See the Family Rights Group website for further information.

Mentoring Series Post Two: How the mentee/mentor relationship works (Anna’s perspective)

AnnaIn this post, Anna describes the mentee/mentor relationship at a very practical level, providing her perspective of how the relationship works and supports her as the research lead on an Early Career Fellowship. In Part 3, Kahryn provides her perspective.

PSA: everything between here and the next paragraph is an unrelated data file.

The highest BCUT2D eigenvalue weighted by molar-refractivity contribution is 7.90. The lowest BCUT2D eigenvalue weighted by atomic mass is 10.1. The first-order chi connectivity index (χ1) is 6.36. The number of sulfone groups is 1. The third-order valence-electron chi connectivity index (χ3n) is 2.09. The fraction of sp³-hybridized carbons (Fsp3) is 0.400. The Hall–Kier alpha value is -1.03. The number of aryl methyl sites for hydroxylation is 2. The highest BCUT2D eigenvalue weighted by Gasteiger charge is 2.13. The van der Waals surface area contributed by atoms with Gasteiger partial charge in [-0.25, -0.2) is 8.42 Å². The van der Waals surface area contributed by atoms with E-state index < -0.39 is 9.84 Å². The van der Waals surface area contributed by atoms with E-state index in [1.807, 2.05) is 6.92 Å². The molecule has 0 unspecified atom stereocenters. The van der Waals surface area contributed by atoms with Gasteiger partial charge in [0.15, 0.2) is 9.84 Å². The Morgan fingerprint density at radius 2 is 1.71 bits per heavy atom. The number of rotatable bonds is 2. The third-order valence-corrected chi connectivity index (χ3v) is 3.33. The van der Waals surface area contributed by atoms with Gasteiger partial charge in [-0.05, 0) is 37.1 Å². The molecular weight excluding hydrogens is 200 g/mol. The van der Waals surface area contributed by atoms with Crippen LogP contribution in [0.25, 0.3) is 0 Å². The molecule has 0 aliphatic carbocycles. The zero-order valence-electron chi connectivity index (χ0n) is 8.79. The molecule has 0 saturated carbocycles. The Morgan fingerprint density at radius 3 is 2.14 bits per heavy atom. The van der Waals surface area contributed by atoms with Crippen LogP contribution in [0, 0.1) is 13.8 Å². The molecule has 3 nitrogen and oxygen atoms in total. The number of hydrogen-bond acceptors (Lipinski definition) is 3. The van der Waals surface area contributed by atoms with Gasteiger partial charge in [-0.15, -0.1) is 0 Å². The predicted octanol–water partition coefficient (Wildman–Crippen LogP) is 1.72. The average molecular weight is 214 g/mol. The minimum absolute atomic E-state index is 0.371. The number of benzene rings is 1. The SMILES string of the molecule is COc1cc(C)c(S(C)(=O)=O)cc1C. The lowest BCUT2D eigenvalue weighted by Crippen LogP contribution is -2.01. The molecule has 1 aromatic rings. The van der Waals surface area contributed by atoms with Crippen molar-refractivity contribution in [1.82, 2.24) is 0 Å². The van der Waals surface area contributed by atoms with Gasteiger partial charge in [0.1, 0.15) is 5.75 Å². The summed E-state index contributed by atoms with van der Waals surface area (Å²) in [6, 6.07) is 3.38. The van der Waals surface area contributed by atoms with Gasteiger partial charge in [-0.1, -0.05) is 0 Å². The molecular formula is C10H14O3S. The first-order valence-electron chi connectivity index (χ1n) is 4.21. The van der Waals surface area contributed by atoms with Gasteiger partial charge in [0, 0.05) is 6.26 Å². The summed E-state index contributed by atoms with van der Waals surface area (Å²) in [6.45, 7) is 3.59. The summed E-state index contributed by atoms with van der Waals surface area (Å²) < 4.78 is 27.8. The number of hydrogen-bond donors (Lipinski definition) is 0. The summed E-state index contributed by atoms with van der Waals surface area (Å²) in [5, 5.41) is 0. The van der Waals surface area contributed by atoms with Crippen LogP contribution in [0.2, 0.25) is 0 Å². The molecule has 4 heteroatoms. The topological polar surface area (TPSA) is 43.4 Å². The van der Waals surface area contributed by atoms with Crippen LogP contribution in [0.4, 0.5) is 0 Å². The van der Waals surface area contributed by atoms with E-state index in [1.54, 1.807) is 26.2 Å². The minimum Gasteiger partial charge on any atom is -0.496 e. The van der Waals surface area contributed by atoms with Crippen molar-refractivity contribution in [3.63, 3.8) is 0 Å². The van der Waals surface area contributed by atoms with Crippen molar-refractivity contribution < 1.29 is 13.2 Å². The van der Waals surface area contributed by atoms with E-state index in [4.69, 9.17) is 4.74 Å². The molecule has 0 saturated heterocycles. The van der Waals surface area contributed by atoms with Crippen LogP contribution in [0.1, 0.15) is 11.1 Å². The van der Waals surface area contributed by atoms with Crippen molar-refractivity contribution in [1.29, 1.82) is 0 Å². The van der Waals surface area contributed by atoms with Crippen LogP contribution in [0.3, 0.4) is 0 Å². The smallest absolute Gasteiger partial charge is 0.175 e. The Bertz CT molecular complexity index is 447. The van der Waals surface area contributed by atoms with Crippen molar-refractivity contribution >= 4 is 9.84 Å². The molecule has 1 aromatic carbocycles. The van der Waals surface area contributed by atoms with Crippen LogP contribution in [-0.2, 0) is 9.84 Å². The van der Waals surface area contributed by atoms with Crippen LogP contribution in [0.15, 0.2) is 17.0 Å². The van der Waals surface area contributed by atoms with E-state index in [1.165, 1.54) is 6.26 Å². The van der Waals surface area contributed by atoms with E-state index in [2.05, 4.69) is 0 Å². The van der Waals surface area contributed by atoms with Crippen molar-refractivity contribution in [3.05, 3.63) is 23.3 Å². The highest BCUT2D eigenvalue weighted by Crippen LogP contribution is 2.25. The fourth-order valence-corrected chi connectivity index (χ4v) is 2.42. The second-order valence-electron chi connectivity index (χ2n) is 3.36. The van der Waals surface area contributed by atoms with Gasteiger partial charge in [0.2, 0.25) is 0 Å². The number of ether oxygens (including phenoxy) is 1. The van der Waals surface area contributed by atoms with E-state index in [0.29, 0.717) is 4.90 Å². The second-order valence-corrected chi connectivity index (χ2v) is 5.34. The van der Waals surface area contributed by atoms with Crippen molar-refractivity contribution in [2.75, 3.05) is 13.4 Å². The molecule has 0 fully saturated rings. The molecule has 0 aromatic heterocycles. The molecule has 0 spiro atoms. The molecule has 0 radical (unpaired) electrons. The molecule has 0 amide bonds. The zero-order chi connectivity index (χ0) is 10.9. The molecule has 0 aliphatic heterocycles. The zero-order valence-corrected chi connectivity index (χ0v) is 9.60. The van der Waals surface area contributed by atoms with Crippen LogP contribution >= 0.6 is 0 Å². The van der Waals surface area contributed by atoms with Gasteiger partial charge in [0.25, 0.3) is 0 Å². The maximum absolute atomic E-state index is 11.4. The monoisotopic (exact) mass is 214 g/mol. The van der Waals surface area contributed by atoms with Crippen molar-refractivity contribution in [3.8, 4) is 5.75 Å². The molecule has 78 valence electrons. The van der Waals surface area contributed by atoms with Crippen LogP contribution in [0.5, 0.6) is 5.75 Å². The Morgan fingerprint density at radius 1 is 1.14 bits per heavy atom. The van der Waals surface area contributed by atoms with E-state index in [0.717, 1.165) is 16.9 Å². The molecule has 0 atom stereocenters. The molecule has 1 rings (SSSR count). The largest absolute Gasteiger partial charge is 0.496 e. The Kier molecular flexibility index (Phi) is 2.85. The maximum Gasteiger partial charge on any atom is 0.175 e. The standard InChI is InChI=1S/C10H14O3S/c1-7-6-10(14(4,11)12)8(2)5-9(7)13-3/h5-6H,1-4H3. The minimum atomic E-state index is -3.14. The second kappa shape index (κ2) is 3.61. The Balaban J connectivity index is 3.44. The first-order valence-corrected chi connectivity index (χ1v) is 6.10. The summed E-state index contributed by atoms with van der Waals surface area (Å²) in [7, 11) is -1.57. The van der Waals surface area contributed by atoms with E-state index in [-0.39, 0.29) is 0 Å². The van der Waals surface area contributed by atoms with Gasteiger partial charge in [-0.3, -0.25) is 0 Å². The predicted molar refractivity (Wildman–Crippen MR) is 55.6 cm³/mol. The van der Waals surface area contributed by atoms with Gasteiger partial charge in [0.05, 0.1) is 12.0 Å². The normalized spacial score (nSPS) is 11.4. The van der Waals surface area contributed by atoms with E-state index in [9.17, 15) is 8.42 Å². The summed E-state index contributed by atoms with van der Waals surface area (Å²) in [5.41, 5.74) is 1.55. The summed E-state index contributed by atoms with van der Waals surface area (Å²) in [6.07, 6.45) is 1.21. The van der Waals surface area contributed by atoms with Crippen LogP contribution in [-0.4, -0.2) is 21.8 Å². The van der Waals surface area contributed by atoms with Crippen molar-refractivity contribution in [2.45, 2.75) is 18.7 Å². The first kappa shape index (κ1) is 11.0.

The relationship Kahryn and I developed began at the research proposal stage. I met Kahryn at an academic conference in Prague and we made a connection over her research about mid-life grandparents living in low-income localities. At the time, I was also working on a project that involved understanding the concerns of grandparents who were kinship carers or seeking to be recognized as such, so we identified at an early stage that we had shared research interests. We also got on well with each other. I had already applied to the Leverhulme Trust Early Career Fellow scheme twice (unsuccessfully) and for each of those bids I had chosen to remain at my current institution and to continue working with the same colleagues. My meeting with Kahryn felt like a good opportunity to really strengthen the bid by changing institutions and developing a project out of our shared expertise and close academic match. Kahryn aided me in developing the bid that I had already written and this enhanced the proposal hugely. Her knowledge of the department and the resources that were available elevated the project from one of academic interest to one that was much better situated and stronger methodologically. This collaborative work was essential to the success of the bid.